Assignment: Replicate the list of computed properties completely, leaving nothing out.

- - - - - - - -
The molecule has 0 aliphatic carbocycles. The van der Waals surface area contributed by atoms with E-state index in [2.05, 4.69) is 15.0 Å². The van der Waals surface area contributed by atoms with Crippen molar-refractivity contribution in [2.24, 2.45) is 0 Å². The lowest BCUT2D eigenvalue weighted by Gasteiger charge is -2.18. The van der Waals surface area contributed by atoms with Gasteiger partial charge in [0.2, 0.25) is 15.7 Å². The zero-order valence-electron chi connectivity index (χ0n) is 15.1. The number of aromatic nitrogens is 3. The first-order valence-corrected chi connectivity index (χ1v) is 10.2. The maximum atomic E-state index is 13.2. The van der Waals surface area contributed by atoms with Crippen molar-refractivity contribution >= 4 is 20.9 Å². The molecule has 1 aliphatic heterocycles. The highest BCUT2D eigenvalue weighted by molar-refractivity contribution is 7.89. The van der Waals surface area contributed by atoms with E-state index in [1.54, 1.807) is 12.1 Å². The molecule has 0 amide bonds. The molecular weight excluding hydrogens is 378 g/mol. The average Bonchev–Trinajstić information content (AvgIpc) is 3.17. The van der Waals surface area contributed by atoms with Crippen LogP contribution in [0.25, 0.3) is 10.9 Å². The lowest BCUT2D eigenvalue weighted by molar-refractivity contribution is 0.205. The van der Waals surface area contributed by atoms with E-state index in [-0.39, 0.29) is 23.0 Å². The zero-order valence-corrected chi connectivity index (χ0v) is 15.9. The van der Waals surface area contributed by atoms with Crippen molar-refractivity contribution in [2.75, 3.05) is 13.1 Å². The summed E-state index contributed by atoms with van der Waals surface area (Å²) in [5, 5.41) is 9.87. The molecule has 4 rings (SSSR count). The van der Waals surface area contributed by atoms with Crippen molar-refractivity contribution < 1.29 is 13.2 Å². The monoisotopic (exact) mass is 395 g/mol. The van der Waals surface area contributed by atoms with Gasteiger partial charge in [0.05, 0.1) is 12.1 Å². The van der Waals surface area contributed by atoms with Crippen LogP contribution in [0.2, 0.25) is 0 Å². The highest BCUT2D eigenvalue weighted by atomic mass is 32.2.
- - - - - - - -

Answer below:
The molecule has 0 aliphatic carbocycles. The van der Waals surface area contributed by atoms with E-state index in [2.05, 4.69) is 15.0 Å². The van der Waals surface area contributed by atoms with Crippen molar-refractivity contribution in [2.24, 2.45) is 0 Å². The lowest BCUT2D eigenvalue weighted by Gasteiger charge is -2.18. The van der Waals surface area contributed by atoms with Gasteiger partial charge in [0.2, 0.25) is 15.7 Å². The zero-order valence-electron chi connectivity index (χ0n) is 15.1. The number of aromatic nitrogens is 3. The first-order valence-corrected chi connectivity index (χ1v) is 10.2. The maximum atomic E-state index is 13.2. The van der Waals surface area contributed by atoms with Crippen molar-refractivity contribution >= 4 is 20.9 Å². The molecule has 1 aliphatic heterocycles. The highest BCUT2D eigenvalue weighted by molar-refractivity contribution is 7.89. The van der Waals surface area contributed by atoms with E-state index in [1.54, 1.807) is 12.1 Å². The molecule has 0 amide bonds. The molecular weight excluding hydrogens is 378 g/mol. The average Bonchev–Trinajstić information content (AvgIpc) is 3.17. The van der Waals surface area contributed by atoms with Crippen LogP contribution in [0.25, 0.3) is 10.9 Å². The lowest BCUT2D eigenvalue weighted by molar-refractivity contribution is 0.205. The van der Waals surface area contributed by atoms with E-state index in [-0.39, 0.29) is 23.0 Å². The zero-order valence-corrected chi connectivity index (χ0v) is 15.9. The van der Waals surface area contributed by atoms with Crippen molar-refractivity contribution in [2.75, 3.05) is 13.1 Å². The summed E-state index contributed by atoms with van der Waals surface area (Å²) in [5, 5.41) is 9.87. The molecule has 4 rings (SSSR count). The van der Waals surface area contributed by atoms with Crippen molar-refractivity contribution < 1.29 is 13.2 Å². The monoisotopic (exact) mass is 395 g/mol. The van der Waals surface area contributed by atoms with Gasteiger partial charge in [0.05, 0.1) is 12.1 Å². The van der Waals surface area contributed by atoms with Crippen LogP contribution in [0.2, 0.25) is 0 Å². The highest BCUT2D eigenvalue weighted by atomic mass is 32.2.